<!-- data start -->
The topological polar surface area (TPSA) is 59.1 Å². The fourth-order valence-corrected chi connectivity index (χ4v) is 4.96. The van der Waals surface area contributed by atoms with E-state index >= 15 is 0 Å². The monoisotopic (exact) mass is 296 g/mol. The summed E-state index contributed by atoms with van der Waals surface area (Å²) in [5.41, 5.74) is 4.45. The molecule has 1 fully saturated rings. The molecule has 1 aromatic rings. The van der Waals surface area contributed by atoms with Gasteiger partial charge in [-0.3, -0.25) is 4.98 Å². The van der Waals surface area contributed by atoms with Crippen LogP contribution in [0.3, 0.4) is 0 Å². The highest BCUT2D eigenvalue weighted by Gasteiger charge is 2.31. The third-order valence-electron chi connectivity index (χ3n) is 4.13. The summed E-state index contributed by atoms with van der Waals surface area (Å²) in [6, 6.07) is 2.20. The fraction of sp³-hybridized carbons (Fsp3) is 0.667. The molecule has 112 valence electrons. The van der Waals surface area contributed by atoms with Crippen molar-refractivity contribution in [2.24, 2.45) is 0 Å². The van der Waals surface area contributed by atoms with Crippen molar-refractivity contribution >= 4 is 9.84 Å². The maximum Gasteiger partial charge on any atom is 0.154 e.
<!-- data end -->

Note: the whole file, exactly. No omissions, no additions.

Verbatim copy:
The topological polar surface area (TPSA) is 59.1 Å². The fourth-order valence-corrected chi connectivity index (χ4v) is 4.96. The van der Waals surface area contributed by atoms with E-state index >= 15 is 0 Å². The monoisotopic (exact) mass is 296 g/mol. The summed E-state index contributed by atoms with van der Waals surface area (Å²) in [5.41, 5.74) is 4.45. The molecule has 1 fully saturated rings. The molecule has 1 aromatic rings. The van der Waals surface area contributed by atoms with Gasteiger partial charge in [-0.3, -0.25) is 4.98 Å². The van der Waals surface area contributed by atoms with Crippen LogP contribution in [0.3, 0.4) is 0 Å². The highest BCUT2D eigenvalue weighted by Gasteiger charge is 2.31. The third-order valence-electron chi connectivity index (χ3n) is 4.13. The summed E-state index contributed by atoms with van der Waals surface area (Å²) in [6, 6.07) is 2.20. The fraction of sp³-hybridized carbons (Fsp3) is 0.667. The molecule has 112 valence electrons. The van der Waals surface area contributed by atoms with Crippen molar-refractivity contribution in [2.24, 2.45) is 0 Å². The van der Waals surface area contributed by atoms with Crippen molar-refractivity contribution >= 4 is 9.84 Å². The maximum Gasteiger partial charge on any atom is 0.154 e.